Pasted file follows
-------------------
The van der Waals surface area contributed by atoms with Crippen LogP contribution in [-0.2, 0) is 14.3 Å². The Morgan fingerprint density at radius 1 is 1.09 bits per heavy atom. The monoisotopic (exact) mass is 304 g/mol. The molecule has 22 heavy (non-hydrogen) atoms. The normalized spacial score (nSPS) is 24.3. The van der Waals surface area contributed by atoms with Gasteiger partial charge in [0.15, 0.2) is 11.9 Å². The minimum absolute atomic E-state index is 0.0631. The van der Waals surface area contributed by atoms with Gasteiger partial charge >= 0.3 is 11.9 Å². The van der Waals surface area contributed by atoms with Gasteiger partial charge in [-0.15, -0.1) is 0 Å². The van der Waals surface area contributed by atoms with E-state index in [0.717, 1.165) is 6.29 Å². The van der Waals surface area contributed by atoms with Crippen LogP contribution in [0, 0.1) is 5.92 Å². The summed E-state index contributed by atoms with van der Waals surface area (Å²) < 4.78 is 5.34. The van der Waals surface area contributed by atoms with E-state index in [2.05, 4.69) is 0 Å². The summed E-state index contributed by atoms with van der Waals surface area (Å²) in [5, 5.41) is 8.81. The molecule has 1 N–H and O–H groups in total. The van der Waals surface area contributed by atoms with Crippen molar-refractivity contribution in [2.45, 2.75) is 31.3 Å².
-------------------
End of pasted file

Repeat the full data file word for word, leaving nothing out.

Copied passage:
The van der Waals surface area contributed by atoms with Crippen LogP contribution in [-0.2, 0) is 14.3 Å². The Morgan fingerprint density at radius 1 is 1.09 bits per heavy atom. The monoisotopic (exact) mass is 304 g/mol. The molecule has 22 heavy (non-hydrogen) atoms. The normalized spacial score (nSPS) is 24.3. The van der Waals surface area contributed by atoms with Gasteiger partial charge in [0.15, 0.2) is 11.9 Å². The minimum absolute atomic E-state index is 0.0631. The van der Waals surface area contributed by atoms with Gasteiger partial charge >= 0.3 is 11.9 Å². The van der Waals surface area contributed by atoms with Gasteiger partial charge in [-0.15, -0.1) is 0 Å². The van der Waals surface area contributed by atoms with E-state index in [0.717, 1.165) is 6.29 Å². The van der Waals surface area contributed by atoms with Crippen LogP contribution in [0, 0.1) is 5.92 Å². The summed E-state index contributed by atoms with van der Waals surface area (Å²) < 4.78 is 5.34. The van der Waals surface area contributed by atoms with E-state index in [2.05, 4.69) is 0 Å². The summed E-state index contributed by atoms with van der Waals surface area (Å²) in [5, 5.41) is 8.81. The molecule has 1 N–H and O–H groups in total. The van der Waals surface area contributed by atoms with Crippen molar-refractivity contribution in [2.45, 2.75) is 31.3 Å².